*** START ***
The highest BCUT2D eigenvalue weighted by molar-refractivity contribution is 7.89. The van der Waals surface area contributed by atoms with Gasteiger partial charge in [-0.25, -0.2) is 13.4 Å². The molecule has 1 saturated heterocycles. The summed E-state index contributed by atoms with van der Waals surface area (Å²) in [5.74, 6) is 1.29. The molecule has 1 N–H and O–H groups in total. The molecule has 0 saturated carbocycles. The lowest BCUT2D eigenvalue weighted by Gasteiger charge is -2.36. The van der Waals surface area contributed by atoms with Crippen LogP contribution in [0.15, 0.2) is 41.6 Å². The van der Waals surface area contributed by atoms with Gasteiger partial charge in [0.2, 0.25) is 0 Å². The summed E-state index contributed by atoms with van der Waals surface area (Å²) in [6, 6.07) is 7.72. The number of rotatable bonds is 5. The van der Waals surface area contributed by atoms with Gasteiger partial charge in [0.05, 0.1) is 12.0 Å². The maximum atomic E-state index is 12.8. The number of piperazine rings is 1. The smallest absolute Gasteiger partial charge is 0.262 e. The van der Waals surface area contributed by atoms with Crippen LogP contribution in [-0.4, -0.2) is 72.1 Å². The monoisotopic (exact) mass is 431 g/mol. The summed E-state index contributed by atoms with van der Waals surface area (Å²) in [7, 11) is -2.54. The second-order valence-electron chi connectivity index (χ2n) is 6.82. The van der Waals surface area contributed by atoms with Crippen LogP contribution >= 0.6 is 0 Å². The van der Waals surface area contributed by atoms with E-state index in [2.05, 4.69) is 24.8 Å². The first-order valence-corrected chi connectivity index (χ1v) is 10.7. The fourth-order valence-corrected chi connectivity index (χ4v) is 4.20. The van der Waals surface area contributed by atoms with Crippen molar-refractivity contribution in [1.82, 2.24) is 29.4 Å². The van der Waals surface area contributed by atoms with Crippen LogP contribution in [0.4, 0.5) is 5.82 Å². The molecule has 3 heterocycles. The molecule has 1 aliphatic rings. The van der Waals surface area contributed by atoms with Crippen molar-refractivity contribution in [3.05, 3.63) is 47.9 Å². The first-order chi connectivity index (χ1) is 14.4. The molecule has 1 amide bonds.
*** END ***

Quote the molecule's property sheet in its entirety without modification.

The highest BCUT2D eigenvalue weighted by molar-refractivity contribution is 7.89. The van der Waals surface area contributed by atoms with Gasteiger partial charge in [-0.25, -0.2) is 13.4 Å². The molecule has 1 saturated heterocycles. The summed E-state index contributed by atoms with van der Waals surface area (Å²) in [5.74, 6) is 1.29. The molecule has 1 N–H and O–H groups in total. The molecule has 0 saturated carbocycles. The lowest BCUT2D eigenvalue weighted by Gasteiger charge is -2.36. The van der Waals surface area contributed by atoms with Crippen LogP contribution in [0.15, 0.2) is 41.6 Å². The van der Waals surface area contributed by atoms with Gasteiger partial charge in [0.2, 0.25) is 0 Å². The summed E-state index contributed by atoms with van der Waals surface area (Å²) in [6, 6.07) is 7.72. The number of rotatable bonds is 5. The van der Waals surface area contributed by atoms with Gasteiger partial charge in [0.05, 0.1) is 12.0 Å². The maximum atomic E-state index is 12.8. The number of piperazine rings is 1. The smallest absolute Gasteiger partial charge is 0.262 e. The van der Waals surface area contributed by atoms with Crippen LogP contribution in [-0.4, -0.2) is 72.1 Å². The monoisotopic (exact) mass is 431 g/mol. The summed E-state index contributed by atoms with van der Waals surface area (Å²) in [7, 11) is -2.54. The second-order valence-electron chi connectivity index (χ2n) is 6.82. The van der Waals surface area contributed by atoms with Crippen LogP contribution >= 0.6 is 0 Å². The van der Waals surface area contributed by atoms with E-state index in [2.05, 4.69) is 24.8 Å². The first-order valence-corrected chi connectivity index (χ1v) is 10.7. The fourth-order valence-corrected chi connectivity index (χ4v) is 4.20. The van der Waals surface area contributed by atoms with Crippen molar-refractivity contribution in [1.82, 2.24) is 29.4 Å². The van der Waals surface area contributed by atoms with Crippen LogP contribution in [0.4, 0.5) is 5.82 Å². The molecule has 3 heterocycles. The molecule has 1 aliphatic rings. The van der Waals surface area contributed by atoms with Crippen molar-refractivity contribution in [3.05, 3.63) is 47.9 Å². The first-order chi connectivity index (χ1) is 14.4. The molecule has 1 amide bonds.